After weeks of speculation, California Rep. Barbara Lee formally announced Tuesday that she is entering the race for U.S. Senate to replace retiring Sen. Dianne Feinstein.
Lee, 76, would be just the third Black woman to serve in the Senate, following in the footsteps of Carol Moseley Braun, who served a single term representing Illinois in the 1990s, and Kamala Harris. There are currently no Black women in the Senate since Harris left in 2021 to serve as vice president.
"No one is rolling out the welcome mat, especially for someone like me," Lee said in her announcement. “I was the girl they didn't allow in, who couldn't drink from the water fountain who had an abortion and a back alley when they all were illegal."
“I escaped a violent marriage, became a single mom, a homeless mom, a mom who couldn't afford childcare and brought her kids to class with her," she continued. "They didn't want to hear my voice ... anyone who wasn't like them. But by the grace of God, I didn't let that stop me.”
A source told Spectrum News last month that Lee had been discussing joining the race with colleagues at a closed-door Congressional Black Caucus luncheon. The source said that Lee “spoke to Sen. Feinstein" – the 89-year-old California lawmaker who has held the seat since 1992 – about her plans to launch a Senate bid.
Since then, Feinstein, currently the oldest sitting senator, has announced her plans to retire.
Lee joins an already crowded Democratic field for the seat, following announcements from fellow California House Reps. Adam Schiff and Katie Porter. California Rep. Ro Khanna, another name floated to potentially join the Senate race, told Spectrum News that he will "make a decision in early April."
"Barbara’s video today announcing she will run for Senate is a powerful introduction for the issues she has championed her entire career from reproductive rights to her lone no vote against the Afghanistan war," Khanna said in a statement to Spectrum News. "I have said from the beginning that she is a personal hero of mine and I will look at what she does and make a decision in early April. That timeline has not changed."
In her announcement, Lee touted her background of working across the aisle to protect women's rights and LGBTQ rights.
“When there weren't protections for survivors of domestic violence, I wrote California's first Violence Against Women Act," Lee tells a cheering crowd in the video. When it was legal to discriminate against the LGBTQ+ community, I wrote the hate crimes Reduction Act and got a Republican governor to sign it into law. When no one wanted to talk about global AIDS funding, I got President George W. Bush to make it a priority."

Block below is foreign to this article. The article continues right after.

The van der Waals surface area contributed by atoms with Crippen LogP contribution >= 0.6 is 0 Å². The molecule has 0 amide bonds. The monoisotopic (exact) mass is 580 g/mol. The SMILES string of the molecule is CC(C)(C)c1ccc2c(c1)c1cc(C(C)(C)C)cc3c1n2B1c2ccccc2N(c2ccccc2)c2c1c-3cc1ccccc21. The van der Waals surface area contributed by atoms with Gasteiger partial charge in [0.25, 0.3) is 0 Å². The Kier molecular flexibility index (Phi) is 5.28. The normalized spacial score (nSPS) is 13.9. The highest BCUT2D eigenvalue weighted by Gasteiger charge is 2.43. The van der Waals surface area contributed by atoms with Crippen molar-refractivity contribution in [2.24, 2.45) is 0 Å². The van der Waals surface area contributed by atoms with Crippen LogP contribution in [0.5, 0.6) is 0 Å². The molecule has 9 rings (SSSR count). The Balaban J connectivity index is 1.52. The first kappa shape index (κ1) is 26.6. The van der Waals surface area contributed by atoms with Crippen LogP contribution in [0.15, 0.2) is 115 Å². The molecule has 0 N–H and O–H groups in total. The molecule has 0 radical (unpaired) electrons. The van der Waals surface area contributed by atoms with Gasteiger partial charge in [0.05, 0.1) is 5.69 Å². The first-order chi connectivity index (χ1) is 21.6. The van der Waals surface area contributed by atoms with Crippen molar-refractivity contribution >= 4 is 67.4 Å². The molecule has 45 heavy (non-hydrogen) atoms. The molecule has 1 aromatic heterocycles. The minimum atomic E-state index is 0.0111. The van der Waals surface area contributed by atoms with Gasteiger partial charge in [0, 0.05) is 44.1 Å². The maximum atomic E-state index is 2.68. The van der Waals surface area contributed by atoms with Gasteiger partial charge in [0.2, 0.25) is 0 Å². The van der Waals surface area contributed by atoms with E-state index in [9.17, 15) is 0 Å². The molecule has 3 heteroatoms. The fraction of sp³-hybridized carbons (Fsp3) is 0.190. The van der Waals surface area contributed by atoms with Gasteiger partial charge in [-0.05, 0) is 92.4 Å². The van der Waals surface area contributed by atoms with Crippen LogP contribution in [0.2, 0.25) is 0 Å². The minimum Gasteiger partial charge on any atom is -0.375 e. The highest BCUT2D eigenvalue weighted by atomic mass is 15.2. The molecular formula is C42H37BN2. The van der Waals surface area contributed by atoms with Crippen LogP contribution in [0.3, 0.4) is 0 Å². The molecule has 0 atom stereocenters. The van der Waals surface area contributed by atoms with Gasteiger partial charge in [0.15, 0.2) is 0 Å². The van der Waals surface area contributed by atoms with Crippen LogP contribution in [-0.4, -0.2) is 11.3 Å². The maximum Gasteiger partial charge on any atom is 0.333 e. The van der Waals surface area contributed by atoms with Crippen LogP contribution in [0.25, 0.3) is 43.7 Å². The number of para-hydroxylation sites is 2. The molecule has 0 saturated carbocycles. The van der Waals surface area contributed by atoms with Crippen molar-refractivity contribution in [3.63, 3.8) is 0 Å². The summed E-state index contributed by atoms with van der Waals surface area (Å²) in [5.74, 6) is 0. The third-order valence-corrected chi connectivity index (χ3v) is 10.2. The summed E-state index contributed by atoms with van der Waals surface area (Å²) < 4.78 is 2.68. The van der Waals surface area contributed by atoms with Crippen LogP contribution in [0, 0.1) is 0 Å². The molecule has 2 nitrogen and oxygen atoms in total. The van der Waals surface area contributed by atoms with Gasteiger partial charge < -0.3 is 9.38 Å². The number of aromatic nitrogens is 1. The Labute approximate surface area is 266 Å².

“For those who say my time has passed, well, when does making change go out of style.”
Lee has spoken openly about her experience having an abortion as a teenager at a "back-alley" clinic in Juarez, Mexico, saying the experience shaped her position about reproductive rights.
"I was terrified, naturally traumatized," Lee told Spectrum News last year. "I’ll never forget that evening. It was late at night, and the rest is history."
“I made a personal decision, my mother and myself, to have an abortion, it was nobody’s business, it was a private decision, she said, adding: "After I talked about it publicly, so many women and men came up to me right here in Congress to share their stories, and they are beginning to talk publicly about it. I think it’s important that we empower people and help reduce the stigma."
Lee was notably the only lawmaker to vote against the Authorization for Use of Military Force (AUMF) following the Sept. 11, 2001, terrorist attacks, saying that she did not want to give the president a "blank check" to wage an open-ended war.
“However difficult this vote may be, some of us must urge the use of restraint," Lee said on the floor of the House ahead of the vote. "Our country is in a state of mourning. Some of us must say, ‘Let’s step back for a moment, let’s just pause, just for a minute, and think through the implications of our actions today, so that this does not spiral out of control.'"
Lee faced numerous death threats for her stance at the time, requiring her to have around-the-clock security. She ended up featuring as a prominent figure in the anti-war movement, speaking out against the Iraq War and leading efforts to repeal the AUMF.
"I didn't quit when I refused to give the president completely unlimited war powers after September 11," Lee said in her campaign video. "And in the face of countless death threats, I was the only no vote. I didn't quit then, and I won't quit now."
Lee vowed to fight for reproductive rights, addressing climate change, bolstering the middle class and defending U.S. democracy.
"We have to ease the burden on the middle class," she said. "We have to find the solution to poverty and homelessness. We have to take on the climate crisis, and we have to stop these MAGA extremists who think they can control people's bodies and dismantle our democracy.
"And even though there are no African American women in the United States Senate, we won't let that stop us either," she concluded. "Because when you stand on the side of justice, you don't quit. If they don't give you a seat at the table, you bring a folding chair for everyone, and they're here to stay."